Are Your Medications Causing Weight Gain?

You have been exercising non stop and your calorie intake hasn’t exceeded 1500 per day in months, but for some reason the scale won’t budge. In fact, you’re even starting to gain some weight! If this sounds like you and you’ve recently started new medications, or have been on a few for several months, then the meds could be the culprit. While weight gain is usually a rare side effect, or an exception for most prescription drugs, here are a list of some medications that you might want to watch out for:

 

1) Anti-depressants: 

  • Certain monoamine oxidase inhibitors, including phenelzine, isocarboxazid and tranylcypromine.

  • Certain tricyclic antidepressants (TCAs). Tertiary TCAs including amitriptyline, imipramine and doxepin1 tend to cause the most weight gain. Secondary TCAs desipramine and nortriptyline may cause mild weight gain.

  • Selective serotonin reuptake inhibitors (SSRIs) may less commonly cause weight gain (paroxetine in particular, in addition to fluoxetine or citalopram).

  • Tetracyclic antidepressant mirtazapine.

2) Anti-psychotics

  • Many antipsychotics, including chlorpromazine, clozapine, fluphenazine, haloperidol, olanzapine, risperidone, sertindole, thioridazine, mesoridazine and rarely quetiapine. 

3) Anti-convulsants or Mood Stabilizers

  • Medications such as valproic acid, carbamazepine (rarely), lithium, gabapentin and vigabatrin.

4) Migraine Medications

  • As mentioned in above categories, certain medications that are also used to treat migraines, like gabapentin, valproic acid, SSRIs and TCAs.

5) Beta Blockers

  • Beta blockers including propranolol, atenolol and metoprolol, which are used to treat a variety of cardiac issues, may cause weight gain, possibly due to fluid retention or other factors.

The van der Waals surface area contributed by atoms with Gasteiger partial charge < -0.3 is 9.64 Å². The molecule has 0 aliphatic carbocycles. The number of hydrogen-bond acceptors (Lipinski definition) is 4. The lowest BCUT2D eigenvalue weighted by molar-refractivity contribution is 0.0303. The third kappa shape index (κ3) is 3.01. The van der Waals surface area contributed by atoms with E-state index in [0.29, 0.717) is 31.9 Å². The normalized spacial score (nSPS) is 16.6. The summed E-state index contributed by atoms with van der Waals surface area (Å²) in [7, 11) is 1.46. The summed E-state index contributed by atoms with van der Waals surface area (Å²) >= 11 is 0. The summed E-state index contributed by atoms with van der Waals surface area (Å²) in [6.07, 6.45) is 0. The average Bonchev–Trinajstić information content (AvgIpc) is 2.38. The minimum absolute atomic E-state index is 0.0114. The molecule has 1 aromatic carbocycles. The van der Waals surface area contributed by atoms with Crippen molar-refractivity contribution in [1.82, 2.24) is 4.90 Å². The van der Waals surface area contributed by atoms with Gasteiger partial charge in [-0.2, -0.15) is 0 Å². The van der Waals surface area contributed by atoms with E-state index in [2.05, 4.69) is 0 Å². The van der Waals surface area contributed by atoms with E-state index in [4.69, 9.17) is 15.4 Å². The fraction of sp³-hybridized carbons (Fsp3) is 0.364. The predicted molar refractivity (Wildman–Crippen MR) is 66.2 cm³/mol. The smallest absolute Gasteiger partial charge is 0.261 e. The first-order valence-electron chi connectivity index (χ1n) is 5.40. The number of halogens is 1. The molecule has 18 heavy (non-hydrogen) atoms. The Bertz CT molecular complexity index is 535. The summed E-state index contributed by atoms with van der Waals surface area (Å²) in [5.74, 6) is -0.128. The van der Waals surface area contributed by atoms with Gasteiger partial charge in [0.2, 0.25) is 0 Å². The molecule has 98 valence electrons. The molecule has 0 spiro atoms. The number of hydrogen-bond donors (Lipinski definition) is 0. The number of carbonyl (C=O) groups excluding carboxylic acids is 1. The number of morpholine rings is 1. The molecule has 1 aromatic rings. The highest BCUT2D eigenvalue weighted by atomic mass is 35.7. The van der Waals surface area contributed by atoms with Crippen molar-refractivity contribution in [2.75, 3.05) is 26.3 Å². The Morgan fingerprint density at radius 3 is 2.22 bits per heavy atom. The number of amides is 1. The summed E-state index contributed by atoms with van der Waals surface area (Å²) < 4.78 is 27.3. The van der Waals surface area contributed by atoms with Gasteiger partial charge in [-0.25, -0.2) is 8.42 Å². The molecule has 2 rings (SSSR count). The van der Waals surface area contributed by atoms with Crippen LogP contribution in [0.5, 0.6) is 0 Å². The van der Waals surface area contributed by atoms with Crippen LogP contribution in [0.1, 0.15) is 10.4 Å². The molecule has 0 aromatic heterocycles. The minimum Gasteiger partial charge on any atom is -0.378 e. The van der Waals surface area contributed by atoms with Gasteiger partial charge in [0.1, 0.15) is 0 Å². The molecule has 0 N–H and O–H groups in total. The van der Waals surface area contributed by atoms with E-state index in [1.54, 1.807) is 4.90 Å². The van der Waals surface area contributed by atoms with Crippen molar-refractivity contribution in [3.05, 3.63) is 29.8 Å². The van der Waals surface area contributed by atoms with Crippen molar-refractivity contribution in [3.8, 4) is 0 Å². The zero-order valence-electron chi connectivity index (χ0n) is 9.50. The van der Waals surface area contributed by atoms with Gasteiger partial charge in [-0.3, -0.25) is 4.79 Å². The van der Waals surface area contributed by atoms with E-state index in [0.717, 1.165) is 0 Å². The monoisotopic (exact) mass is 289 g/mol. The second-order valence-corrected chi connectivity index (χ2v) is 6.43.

6) Diabetes Medications

  • Insulin

  • Most sulfonylurea medications including tolazamide and glipizide.

  • Non-sulfonylurea secretagogues repaglinide and nateglinide and thiazolidinediones like rosiglitazone or pioglitazone have been reported to cause weight gain.

7) Hormones

  • Many studies have debunked the idea that birth control pills cause weight gain, but they may cause a slight increase in water retention. However, medroxyprogesterone acetate (also known as Depo-Provera) or the etonogestrel implant, other forms of birth control, may cause weight gain.

  • Megestrol acetate, a hormone sometimes used to stimulate appetite in cancer patients or other conditions that cause weight loss.

  • Corticosteroids such as prednisone that are used to treat inflammatory conditions, especially if used long-term.

8) Cholesterol/Lipid-Lowering Drugs

  • Clofibrate may cause slight weight gain, but is not commonly used.

9) Antihistamines

  • Long-term or frequent use of antihistamines such as loratadine, cyproheptadine, fexofenadine, cetirizine and diphenhydramine.

10) Antiretrovirals

  • HIV treatment drugs or Protease inhibitors, including stavudine, zalcitabine, didanosine, lopinavir/ritonavir, indinavir, nelfinavir, saquinavir/ritonavir.

11) Cancer-Fighting Agents

  • Cancer-fighting drugs cyclophosphamide, methotrexate and 5-fluorouracil, aromatase inhibitors and tamoxifen.

 

**Always talk to your doctor before stopping or making any changes to medications.  If you feel weight gain is a direct result of the meds you’re taking, but you can’t afford to change or stop taking them, consult with a Registered Dietitian who can tailor a health & diet plan that works for you.


Nick VanMeter